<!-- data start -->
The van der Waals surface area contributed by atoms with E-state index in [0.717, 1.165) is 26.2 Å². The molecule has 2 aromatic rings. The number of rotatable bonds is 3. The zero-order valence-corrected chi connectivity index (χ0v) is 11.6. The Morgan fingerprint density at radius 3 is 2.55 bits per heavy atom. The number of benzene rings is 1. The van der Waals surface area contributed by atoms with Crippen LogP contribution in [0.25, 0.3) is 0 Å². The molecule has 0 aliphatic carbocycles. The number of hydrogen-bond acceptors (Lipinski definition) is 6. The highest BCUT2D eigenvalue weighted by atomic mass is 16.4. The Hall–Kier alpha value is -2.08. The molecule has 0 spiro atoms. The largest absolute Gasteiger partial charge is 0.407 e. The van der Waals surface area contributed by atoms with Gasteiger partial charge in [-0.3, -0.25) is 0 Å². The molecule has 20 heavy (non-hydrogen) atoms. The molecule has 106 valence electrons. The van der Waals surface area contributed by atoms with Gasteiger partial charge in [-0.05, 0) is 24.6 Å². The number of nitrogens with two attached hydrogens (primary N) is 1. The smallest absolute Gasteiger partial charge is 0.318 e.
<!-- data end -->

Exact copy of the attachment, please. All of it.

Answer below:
The van der Waals surface area contributed by atoms with E-state index in [0.717, 1.165) is 26.2 Å². The molecule has 2 aromatic rings. The number of rotatable bonds is 3. The zero-order valence-corrected chi connectivity index (χ0v) is 11.6. The Morgan fingerprint density at radius 3 is 2.55 bits per heavy atom. The number of benzene rings is 1. The van der Waals surface area contributed by atoms with Crippen LogP contribution in [0.25, 0.3) is 0 Å². The molecule has 0 aliphatic carbocycles. The number of hydrogen-bond acceptors (Lipinski definition) is 6. The highest BCUT2D eigenvalue weighted by atomic mass is 16.4. The Hall–Kier alpha value is -2.08. The molecule has 0 spiro atoms. The largest absolute Gasteiger partial charge is 0.407 e. The van der Waals surface area contributed by atoms with Gasteiger partial charge in [-0.3, -0.25) is 0 Å². The molecule has 20 heavy (non-hydrogen) atoms. The molecule has 106 valence electrons. The van der Waals surface area contributed by atoms with Gasteiger partial charge in [-0.05, 0) is 24.6 Å². The number of nitrogens with two attached hydrogens (primary N) is 1. The smallest absolute Gasteiger partial charge is 0.318 e.